In reply to Aine Seavers.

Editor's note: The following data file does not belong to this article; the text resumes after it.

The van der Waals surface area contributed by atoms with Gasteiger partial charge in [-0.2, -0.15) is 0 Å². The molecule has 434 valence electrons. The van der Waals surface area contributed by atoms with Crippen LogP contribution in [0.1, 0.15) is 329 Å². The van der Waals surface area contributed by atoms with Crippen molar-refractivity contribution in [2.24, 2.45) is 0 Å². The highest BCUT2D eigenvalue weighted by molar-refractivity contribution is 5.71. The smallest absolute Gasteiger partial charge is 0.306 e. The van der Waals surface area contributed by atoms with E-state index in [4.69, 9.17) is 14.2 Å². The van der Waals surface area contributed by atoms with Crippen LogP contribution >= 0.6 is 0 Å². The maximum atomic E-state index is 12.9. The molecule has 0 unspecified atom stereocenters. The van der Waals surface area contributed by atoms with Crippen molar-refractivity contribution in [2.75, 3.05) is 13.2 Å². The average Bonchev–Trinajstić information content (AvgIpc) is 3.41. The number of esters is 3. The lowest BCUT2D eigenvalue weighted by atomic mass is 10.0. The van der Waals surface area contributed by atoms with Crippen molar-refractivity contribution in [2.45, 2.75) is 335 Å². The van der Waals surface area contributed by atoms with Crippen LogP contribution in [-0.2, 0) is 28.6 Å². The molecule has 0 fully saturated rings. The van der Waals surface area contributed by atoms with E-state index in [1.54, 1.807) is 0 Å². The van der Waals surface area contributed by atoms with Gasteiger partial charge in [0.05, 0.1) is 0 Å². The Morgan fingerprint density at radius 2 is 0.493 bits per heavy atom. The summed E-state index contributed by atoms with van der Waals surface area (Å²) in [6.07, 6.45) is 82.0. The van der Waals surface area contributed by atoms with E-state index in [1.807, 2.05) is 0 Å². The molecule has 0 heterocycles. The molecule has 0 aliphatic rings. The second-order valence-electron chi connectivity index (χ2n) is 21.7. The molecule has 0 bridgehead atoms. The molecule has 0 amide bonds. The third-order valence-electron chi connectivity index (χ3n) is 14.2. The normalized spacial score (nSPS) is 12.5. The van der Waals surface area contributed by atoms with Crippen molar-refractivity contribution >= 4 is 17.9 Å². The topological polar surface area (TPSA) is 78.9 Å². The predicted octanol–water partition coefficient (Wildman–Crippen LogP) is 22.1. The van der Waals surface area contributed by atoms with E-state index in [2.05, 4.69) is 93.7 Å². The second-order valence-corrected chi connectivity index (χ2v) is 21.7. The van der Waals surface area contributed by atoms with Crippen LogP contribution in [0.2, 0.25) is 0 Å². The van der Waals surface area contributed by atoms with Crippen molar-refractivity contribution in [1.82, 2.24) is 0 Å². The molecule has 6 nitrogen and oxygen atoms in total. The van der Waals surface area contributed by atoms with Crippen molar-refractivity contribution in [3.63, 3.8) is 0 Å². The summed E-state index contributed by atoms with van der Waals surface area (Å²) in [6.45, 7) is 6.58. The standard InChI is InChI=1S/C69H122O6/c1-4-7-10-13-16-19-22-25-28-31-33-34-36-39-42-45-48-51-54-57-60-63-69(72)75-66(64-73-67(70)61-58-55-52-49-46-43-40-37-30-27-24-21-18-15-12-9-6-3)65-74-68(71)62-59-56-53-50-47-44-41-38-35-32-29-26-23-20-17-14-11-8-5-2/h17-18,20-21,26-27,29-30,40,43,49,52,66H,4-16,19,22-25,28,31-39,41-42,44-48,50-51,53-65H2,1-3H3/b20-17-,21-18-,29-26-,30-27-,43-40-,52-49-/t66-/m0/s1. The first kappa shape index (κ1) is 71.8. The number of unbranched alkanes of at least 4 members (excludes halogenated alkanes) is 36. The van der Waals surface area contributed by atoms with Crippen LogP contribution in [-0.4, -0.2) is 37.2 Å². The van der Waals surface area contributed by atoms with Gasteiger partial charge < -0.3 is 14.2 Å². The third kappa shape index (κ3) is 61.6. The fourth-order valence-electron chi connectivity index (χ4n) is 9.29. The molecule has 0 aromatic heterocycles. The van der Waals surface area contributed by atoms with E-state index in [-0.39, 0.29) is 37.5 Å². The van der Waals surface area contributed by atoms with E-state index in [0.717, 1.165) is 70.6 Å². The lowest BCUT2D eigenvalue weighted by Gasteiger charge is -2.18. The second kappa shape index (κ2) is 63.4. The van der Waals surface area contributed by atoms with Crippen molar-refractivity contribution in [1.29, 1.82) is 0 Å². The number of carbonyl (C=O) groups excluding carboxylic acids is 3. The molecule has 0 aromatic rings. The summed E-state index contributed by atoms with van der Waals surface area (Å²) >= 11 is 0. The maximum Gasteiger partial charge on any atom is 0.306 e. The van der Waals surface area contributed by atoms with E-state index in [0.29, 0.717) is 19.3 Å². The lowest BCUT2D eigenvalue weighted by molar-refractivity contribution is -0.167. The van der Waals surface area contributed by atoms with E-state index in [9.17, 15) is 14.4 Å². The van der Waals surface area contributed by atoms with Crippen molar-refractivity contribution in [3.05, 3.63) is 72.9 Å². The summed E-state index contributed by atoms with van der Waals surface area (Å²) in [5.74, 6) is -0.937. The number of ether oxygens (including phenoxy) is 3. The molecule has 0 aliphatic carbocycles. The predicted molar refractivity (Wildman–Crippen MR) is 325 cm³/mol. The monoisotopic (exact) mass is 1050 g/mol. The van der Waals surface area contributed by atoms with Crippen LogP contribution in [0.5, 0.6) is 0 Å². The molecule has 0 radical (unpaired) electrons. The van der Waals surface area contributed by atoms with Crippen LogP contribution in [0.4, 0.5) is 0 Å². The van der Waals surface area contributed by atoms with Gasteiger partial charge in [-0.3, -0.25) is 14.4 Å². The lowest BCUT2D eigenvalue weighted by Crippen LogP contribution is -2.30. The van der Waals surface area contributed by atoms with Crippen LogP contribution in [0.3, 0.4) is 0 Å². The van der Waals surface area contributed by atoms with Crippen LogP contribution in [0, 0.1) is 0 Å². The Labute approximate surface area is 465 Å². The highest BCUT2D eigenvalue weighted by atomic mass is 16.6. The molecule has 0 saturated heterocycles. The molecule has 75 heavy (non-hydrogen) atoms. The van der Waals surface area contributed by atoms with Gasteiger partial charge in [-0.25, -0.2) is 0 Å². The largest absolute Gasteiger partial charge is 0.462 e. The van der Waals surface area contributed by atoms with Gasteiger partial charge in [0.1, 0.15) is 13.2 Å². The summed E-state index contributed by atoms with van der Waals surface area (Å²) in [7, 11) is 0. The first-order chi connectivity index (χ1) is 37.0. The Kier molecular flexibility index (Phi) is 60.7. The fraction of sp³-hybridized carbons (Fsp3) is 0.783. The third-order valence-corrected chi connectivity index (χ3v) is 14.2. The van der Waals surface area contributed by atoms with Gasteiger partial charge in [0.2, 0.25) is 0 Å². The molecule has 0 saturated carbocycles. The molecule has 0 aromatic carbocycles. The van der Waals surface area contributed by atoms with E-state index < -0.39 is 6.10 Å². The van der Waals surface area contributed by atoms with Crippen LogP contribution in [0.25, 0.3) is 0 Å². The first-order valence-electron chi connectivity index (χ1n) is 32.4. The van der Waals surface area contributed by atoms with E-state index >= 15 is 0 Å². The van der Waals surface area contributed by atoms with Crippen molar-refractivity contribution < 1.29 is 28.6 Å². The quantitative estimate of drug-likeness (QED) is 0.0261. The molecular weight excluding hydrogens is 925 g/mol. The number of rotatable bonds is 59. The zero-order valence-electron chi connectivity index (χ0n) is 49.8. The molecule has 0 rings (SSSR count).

Exactly and if we don’t spread the word then more dogs will die from behaviour issues and mental & emotional health woes than just about any other physical health problem they could suffer from. Often ‘aggressive’ dogs have other health and pain issues so a full medical investigation always needed. Proper socialisation can help but genetics play a huge part. Proper informed matings and proper breeding can prevent a lot of issues. Early recognition by owners and vets even at the first puppy visit is also vital.We have been trying to get owners to understand even at the first puppy visit that in about 1 in 5 pups, we see issues of mental and emotional health concerns already. ‘Training’ doesn’t fix those pups:they need correct behaviour intervention that sets the pup up to not fail but also set them up to succeed. Some pets need medication and often it takes a trial of a number of different medications before you find the one that settles the brain so the dog can learn. However, despite all of that, no matter how much an owner loves and cares and tries their best with a particular dog, some mental illness is so severe in a particular dog that it lives a life of global fear 24/7 and is in total misery, yet to all outsiders it looks perfectly normal. Their owners then feel ‘judged’ by wider society. I weep when I see dogs on their 9th year in a rescue society because it has failed 5 or 7 homes. At what point do we stop and say-for whom and for why do we continue to do this to this animal? We can help the vast majority of pets to lead a normal life but some will not be able to be helped. The Vet profession is trying to have mental health added to all Quality of Life Questionnaires we use to help clients make a decision about euthanasia.